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Brief Guide to Copyright & Fair Use

Fair Use

Fair Use Evaluator:  Helps collect, organize, and document the information you may need to support a fair use claim, and  provides a time-stamped PDF document for your records. Developed by the American Library Association, Office for Information Technology Policy.

Fair use of copyrighted materials. From the Copyright Crash Course, University of Texas Libraries, Georgia Harper.

Codes of Best Practices and additional ResourcesCenter for Media and Social Impact, School of Communication, American University.

Code of Best Practices in Fair Use for Academic and Research Libraries. Association of Research Libraries, developed in partnership with the Center for Social Media and the Washington College of Law at American University.

The Fair Use Doctrine is probably the most important exemption to copyright protections for educational settings, allowing many uses of copyrighted works for the purposes of teaching and research. Not all use is fair use, simply because it occurs in an academic setting.

The four factors to be considered in determining whether or not a particular use is fair:

  • The purpose and character of the use, including whether such use is of commercial nature or is for nonprofit educational purposes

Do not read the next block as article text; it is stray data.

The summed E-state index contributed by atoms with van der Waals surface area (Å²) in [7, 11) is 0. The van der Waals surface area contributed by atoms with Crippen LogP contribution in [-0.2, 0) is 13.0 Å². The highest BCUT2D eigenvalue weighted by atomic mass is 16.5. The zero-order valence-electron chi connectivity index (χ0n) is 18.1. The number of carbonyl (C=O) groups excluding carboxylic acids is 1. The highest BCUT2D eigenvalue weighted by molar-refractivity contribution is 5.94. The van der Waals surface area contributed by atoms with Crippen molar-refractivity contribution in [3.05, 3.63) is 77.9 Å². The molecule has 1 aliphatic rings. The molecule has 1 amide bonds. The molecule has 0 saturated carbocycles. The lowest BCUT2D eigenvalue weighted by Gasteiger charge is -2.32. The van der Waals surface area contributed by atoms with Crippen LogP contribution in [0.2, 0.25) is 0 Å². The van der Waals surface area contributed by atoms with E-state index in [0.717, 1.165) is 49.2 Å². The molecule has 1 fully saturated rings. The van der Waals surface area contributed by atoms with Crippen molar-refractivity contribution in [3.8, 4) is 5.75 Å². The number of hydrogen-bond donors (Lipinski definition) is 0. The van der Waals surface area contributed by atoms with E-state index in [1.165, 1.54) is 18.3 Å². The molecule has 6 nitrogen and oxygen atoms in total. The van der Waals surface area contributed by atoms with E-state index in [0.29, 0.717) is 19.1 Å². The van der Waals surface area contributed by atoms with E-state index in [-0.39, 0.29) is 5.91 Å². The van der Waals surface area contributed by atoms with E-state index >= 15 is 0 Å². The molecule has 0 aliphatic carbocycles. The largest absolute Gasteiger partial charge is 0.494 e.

• The nature of the copyrighted work
  • The amount and substantiality of the portion used in relation to the copyrighted work as a whole
  • The effect of the use upon the potential market for, or value of, the copyrighted work

The distinction between fair use and infringement may be unclear and not easily defined. There is no specific number of words, lines, or notes that may safely be taken without permission. Acknowledging the source of the copyrighted material does not substitute for obtaining permission.

The safest course is always to get permission from the copyright owner before using copyrighted material. The Copyright Office cannot give this permission.

When it is impracticable to obtain permission, use of copyrighted material should be avoided unless the doctrine of fair use would clearly apply to the situation.

- From the web site of the U.S. Copyright Office

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